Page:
|Holly Cole will sing songs from her new album, Night, as well as many of her older hits, when she performs in Kelowna on Sunday.|
"I've done about 20 trips to Japan so far. The Japanese people are hugely in love with all North American music, but they are especially having a love affair with jazz," Cole said. "They are intense, very intense listeners. The lyric content of a song doesn't really matter. It's the music that speaks volumes. Music is a universal language."
Her reception in Japan still surprises her because of the way people treat her.
"It's overwhelming, sometimes," Cole explained. "It's like walking into a Beatlemania kind of thing. You don't get the sense of it until you experience it - all these fans waiting for me!"
Cole, who has the trademark of being able to imbue well-worn standards and eclectic songs with her uncanny combination of sensuality, innocence and musicality, is a Canadian icon when it comes to the world of jazz.
The entertainer is a winner of three Junos and two Geminis, and has enjoyed a solid career on both sides of the border, as well as selling hundreds of thousands of CDs in Germany and Japan.
She will share her musical honesty and compassion with Kelowna audiences on Sunday at the Kelowna Community Theatre, and has been well-received in the Okanagan during her previous performances.
"I love my audiences," Cole said. "I've been noticing that the love and understanding of jazz is crossing the generations. There are parents bringing their kids, and many of the newcomers to jazz are in their early 20s. That's just great for performers. And the more kids can find in common with their parents, the more they can share and enjoy, the better."
Jazz trends and stylings have always left room for a myriad of personal expression, which makes the music either "much loved" or not so appreciated.
"Jazz engulfs so many things, and sometimes it comes with a cache," Cole added. "You either like it, or you don't.
"People often think that it's too busy, or too intellectual. But I see jazz as a combination of sophisticated, groovy and uptown kind of music."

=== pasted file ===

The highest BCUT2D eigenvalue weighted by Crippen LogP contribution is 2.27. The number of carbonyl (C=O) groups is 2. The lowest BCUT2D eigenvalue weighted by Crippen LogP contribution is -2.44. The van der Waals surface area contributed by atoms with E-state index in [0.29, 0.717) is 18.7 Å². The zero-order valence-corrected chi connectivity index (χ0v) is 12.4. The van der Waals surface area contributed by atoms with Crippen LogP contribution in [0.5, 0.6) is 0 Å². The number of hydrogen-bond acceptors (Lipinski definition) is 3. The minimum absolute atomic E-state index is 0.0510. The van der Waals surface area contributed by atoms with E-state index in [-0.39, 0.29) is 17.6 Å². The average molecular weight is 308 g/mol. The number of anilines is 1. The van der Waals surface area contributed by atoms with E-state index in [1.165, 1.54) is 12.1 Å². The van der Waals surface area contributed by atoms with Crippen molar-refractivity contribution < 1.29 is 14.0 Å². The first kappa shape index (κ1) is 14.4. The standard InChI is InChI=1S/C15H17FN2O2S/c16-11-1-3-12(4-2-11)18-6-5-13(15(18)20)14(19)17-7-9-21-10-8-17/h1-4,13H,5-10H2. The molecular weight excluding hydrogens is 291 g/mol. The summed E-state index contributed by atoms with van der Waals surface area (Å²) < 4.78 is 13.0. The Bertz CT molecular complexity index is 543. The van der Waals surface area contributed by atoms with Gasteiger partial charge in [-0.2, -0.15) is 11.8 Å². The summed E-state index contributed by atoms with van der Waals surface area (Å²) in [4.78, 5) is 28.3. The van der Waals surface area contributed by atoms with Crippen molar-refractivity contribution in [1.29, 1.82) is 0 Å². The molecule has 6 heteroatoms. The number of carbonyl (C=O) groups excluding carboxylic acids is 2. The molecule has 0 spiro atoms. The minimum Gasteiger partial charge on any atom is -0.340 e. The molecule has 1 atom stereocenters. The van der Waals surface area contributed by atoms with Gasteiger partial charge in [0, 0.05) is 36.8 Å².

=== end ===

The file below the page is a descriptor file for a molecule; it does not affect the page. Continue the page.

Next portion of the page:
No stranger to the soft-seat concert performances, Cole is also at home in a club-like setting, although there are "clubs and then there are clubs with a capital C."
"There are fantastic clubs in bigger cities like Vancouver, Toronto and Seattle," she said. "There's a whole package to look at. A really great club is a combination of things. It has to be elegant, it has to be sexy. There has to be great food, great sound. The room needs to be set up with the right sight-lines.
"Jazz is a whole experience, and the music has to be the priority," she added. "People have to listen. It's not like a rock show. Jazz is about enjoyment, and as singers we need to have more of that given to the audience."
Jazz critics have pegged Cole delivering "smoky lyrics" and consistently refer to her ability to toy with old favourites and her own new material.
"If it's a great lyric, I love to slow it down, explore it, dissect it and deconstruct it," she said.
"I love to take it apart and put it back together and look at the song in an entirely different way. In the process, it becomes more evocative and that's a huge part of my art form."
Sharing the stage with Cole will be her band members, including Aaron Davis on piano, David Piltch on bass, Davide DiRenzo on drums and John Johnson on horns. Cole recently released a new CD called Night, which is her first release in several years.
She will sing cuts from that album, as well as favourites like I Can See Clearly Now, Make it Go Away and Calling You.
"That last CD was overdue," she joked. "It took me five years to pull it off, so I'm really looking forward to sharing it with my audiences."
What: An evening of jazz with Holly Cole.
When: Sunday, March 24 at 7:30 p.m.
Where: Kelowna Community Theatre, 1375 Water St.
Tickets: Available at Select Your Tickets box office, Prospera Place, 250-762-5050 or selectyourtickets.com.